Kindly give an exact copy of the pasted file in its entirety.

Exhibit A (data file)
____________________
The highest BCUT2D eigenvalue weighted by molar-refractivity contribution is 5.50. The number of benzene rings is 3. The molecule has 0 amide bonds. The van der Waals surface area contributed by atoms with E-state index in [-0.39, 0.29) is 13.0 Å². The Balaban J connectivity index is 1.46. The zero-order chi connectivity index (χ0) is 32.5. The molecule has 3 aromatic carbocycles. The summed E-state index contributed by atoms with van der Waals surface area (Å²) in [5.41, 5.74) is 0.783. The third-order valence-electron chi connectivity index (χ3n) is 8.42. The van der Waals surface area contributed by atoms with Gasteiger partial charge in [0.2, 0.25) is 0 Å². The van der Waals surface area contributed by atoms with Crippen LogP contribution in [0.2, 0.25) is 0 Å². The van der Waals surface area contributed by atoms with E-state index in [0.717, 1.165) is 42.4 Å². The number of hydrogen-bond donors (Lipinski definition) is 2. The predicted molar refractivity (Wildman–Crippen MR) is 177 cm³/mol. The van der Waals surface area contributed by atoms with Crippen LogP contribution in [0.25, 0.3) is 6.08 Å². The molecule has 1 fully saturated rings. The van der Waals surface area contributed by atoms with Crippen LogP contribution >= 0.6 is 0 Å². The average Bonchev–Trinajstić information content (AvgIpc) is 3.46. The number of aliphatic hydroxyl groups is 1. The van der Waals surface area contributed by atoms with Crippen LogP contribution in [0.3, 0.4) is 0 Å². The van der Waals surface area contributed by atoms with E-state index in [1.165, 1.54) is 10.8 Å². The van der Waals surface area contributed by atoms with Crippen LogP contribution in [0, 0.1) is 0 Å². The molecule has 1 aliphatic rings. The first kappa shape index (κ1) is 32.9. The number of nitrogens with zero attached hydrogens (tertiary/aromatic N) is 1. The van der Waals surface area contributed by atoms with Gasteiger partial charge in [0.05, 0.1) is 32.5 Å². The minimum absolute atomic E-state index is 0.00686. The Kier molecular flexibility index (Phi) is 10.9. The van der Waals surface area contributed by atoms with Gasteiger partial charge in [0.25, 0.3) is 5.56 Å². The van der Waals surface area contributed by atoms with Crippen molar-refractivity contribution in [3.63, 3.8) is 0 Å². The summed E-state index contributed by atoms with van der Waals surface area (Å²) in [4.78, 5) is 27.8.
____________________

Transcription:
The highest BCUT2D eigenvalue weighted by molar-refractivity contribution is 5.50. The number of benzene rings is 3. The molecule has 0 amide bonds. The van der Waals surface area contributed by atoms with E-state index in [-0.39, 0.29) is 13.0 Å². The Balaban J connectivity index is 1.46. The zero-order chi connectivity index (χ0) is 32.5. The molecule has 3 aromatic carbocycles. The summed E-state index contributed by atoms with van der Waals surface area (Å²) in [5.41, 5.74) is 0.783. The third-order valence-electron chi connectivity index (χ3n) is 8.42. The van der Waals surface area contributed by atoms with Gasteiger partial charge in [0.2, 0.25) is 0 Å². The van der Waals surface area contributed by atoms with Crippen LogP contribution in [0.2, 0.25) is 0 Å². The van der Waals surface area contributed by atoms with E-state index in [0.717, 1.165) is 42.4 Å². The number of hydrogen-bond donors (Lipinski definition) is 2. The predicted molar refractivity (Wildman–Crippen MR) is 177 cm³/mol. The van der Waals surface area contributed by atoms with Crippen LogP contribution in [0.25, 0.3) is 6.08 Å². The molecule has 1 fully saturated rings. The van der Waals surface area contributed by atoms with Crippen LogP contribution >= 0.6 is 0 Å². The average Bonchev–Trinajstić information content (AvgIpc) is 3.46. The number of aliphatic hydroxyl groups is 1. The van der Waals surface area contributed by atoms with Crippen LogP contribution in [0.3, 0.4) is 0 Å². The van der Waals surface area contributed by atoms with E-state index in [1.165, 1.54) is 10.8 Å². The van der Waals surface area contributed by atoms with Crippen LogP contribution in [0, 0.1) is 0 Å². The molecule has 1 aliphatic rings. The first kappa shape index (κ1) is 32.9. The number of nitrogens with zero attached hydrogens (tertiary/aromatic N) is 1. The van der Waals surface area contributed by atoms with Gasteiger partial charge in [0.05, 0.1) is 32.5 Å². The minimum absolute atomic E-state index is 0.00686. The Kier molecular flexibility index (Phi) is 10.9. The van der Waals surface area contributed by atoms with Gasteiger partial charge in [0.25, 0.3) is 5.56 Å². The van der Waals surface area contributed by atoms with Crippen molar-refractivity contribution in [3.63, 3.8) is 0 Å². The summed E-state index contributed by atoms with van der Waals surface area (Å²) in [4.78, 5) is 27.8.